I'm an avowed non-hacker - but I love these 3 little aerobic exercise hacks
One summer, I signed up for a running school which was run by a man I didn’t like very much. He reminded me too much of a school PE teacher. And he was clearly a life hacker. He had two pieces of advice for us, which he repeated very smugly as often as he could.
These were: firstly, don’t wear too many clothes when you exercise and secondly, most people don’t need to take water with them when they exercise most of the time.
Now, because I didn’t like him and because I don’t like hacks, I desperately wanted to prove him wrong.
Unfortunately, I couldn’t and I only made myself uncomfortable trying. More fool me.
He was not talking through his arse, even if he was one. No, as one of life's non-hackers I had to admit: this exercise advice works.
He did miss one very important piece of advice that you don’t hear very often: wear comfortable socks at all times. In your face, Smug Smartarse!
Don’t wear too many clothes
Essentially, this usually means setting out all the clothes you intend to wear and then removing a layer. Within reason. And decency. Obviously doesn’t work if its above 35C outside and the sun is relentlessly beating down out of a cloudless sky.
Fortunately, in our climate that doesn’t happen very often. It’s much more likely that you’re worried you’ll be too cold.
The chances are, though, that you won’t. If you’re starting exercise straight from the front door, just brave it in cooler clothing. You won’t regret it.
If you’re going to be standing around before or after exercise, can you take a very lightweight extra layer with you? Can you be creative about leaving it somewhere? Obviously this is just not always an option, especially if it’s a cherished piece of clothing you don’t want to lose, forget or have nicked. Or if there’s nowhere sheltered to leave it out of the rain. But it is something to think about as any solution you can come up with is going to make the sweaty part more comfortable.
You probably don’t need to take water with you
This is a bit controversial because these days we’re conditioned to believing that we have to be constantly taking in water or we’ll die. We have rightly started to wake up as a society to the fact that we need to be careful with our water intake - and this is likely to mean drinking more water, not less. However, some advice has tended to the extreme and there is still a lot of debate about how much you should drink in a day. Is it 2 litres? Does most of that 2 litres actually come from our food? Etc., etc.
One thing most people do agree on is that exercise = sweat = loss of liquid, which means that we should drink more than normal if we’re exercising.
That does not necessarily mean that everyone needs to carry a big, heavy bottle of water with them and sip from it constantly during the session.
It turns out that if you exercise for an hour and a half or less at a time, unless you are an elite athlete or close to it, you do not need to carry any water with you. This is good news for anyone who doesn’t like carrying a bottle around or constantly looking for places to put it down.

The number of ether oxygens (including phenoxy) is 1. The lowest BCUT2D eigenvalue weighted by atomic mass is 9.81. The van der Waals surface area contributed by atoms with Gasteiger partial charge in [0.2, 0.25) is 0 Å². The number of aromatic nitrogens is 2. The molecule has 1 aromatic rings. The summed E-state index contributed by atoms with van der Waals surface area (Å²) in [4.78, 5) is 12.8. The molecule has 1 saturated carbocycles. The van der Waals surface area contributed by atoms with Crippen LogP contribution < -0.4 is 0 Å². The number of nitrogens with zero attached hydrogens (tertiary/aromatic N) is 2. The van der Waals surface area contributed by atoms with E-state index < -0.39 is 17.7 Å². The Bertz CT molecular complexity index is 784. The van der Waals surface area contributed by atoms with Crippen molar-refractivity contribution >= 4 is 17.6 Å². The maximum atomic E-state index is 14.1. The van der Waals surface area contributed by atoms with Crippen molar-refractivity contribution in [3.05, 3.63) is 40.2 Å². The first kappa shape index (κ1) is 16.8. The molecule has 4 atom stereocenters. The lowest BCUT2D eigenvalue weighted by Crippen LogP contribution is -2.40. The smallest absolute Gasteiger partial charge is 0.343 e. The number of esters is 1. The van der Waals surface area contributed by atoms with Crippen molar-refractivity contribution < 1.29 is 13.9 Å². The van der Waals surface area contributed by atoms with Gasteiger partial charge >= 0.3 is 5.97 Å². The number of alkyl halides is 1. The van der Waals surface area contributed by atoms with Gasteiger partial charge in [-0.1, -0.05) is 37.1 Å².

But - and it’s a BIG but - you do need to have hydrated properly in the hours BEFORE you exercise, and then again afterwards for this tactic to work properly.
That’s where it can go pear-shaped because, you know, life.
In my experience, though, it is worth putting in the mental effort to keep the water levels topped up ahead of time. I’ve discovered an interesting side effect to this need for forward planning which leaving the water bottle at home brings on; it has a positive effect on my mindset. Because I’m drinking water in preparation for doing exercise, it becomes almost automatic that I will actually do the exercise unquestioningly. It lowers my need to apply willpower.
That said, forgetting to drink an extra few glasses of water in the hours before you should exercise is not excuse for not doing it! The water bottle will just have to go along for the ride….
Wear comfortable socks
I came across this one while training for a half marathon. Because the training sessions were just so long, I was getting blister after painful blister. There was clearly nothing wrong with my shoes, so I ended up on a quest to find the perfect running sock.
And boy was it hard! Any socks with seams give you blisters on your toes. Low socks that disappear down the back of your trainers give you blisters on your heels. Socks that aren’t soft enough or are too thin give you blisters on the soles of your feet.
All of these blisters hurt like hell and only perfect socks will help.
Unfortunately, finding perfect socks is a story of trial and error and therefore some wasted money. I read review after review on the Internet, but every pair I bought on the basis of a good one turned out to be a dud. Eventually I happened upon a make called Bridgedale (I think they’re essentially a hiking sock company) and I haven’t looked back since. This link is not sponsored, by the way; I won’t get anything if you click on it, apart from the satisfaction of pointing someone in the direction of a good sock.
I didn’t get a lot out of the half marathon experience, but finding the right socks for me (and a bit of preventative taping on one of my toes) was well worth it in the end.
Don’t try to prove me wrong - you’ll only regret it!
So there you have it - three pieces of advice which, taken together, will improve your exercise comfort. Because I am nothing like a PE teacher, I hope that you won’t waste any of your time trying to prove them wrong. You will only regret it.
So embrace the perspiration, the empty lungs and the lactic acid, but don’t put up with blisters, overheating or excess baggage.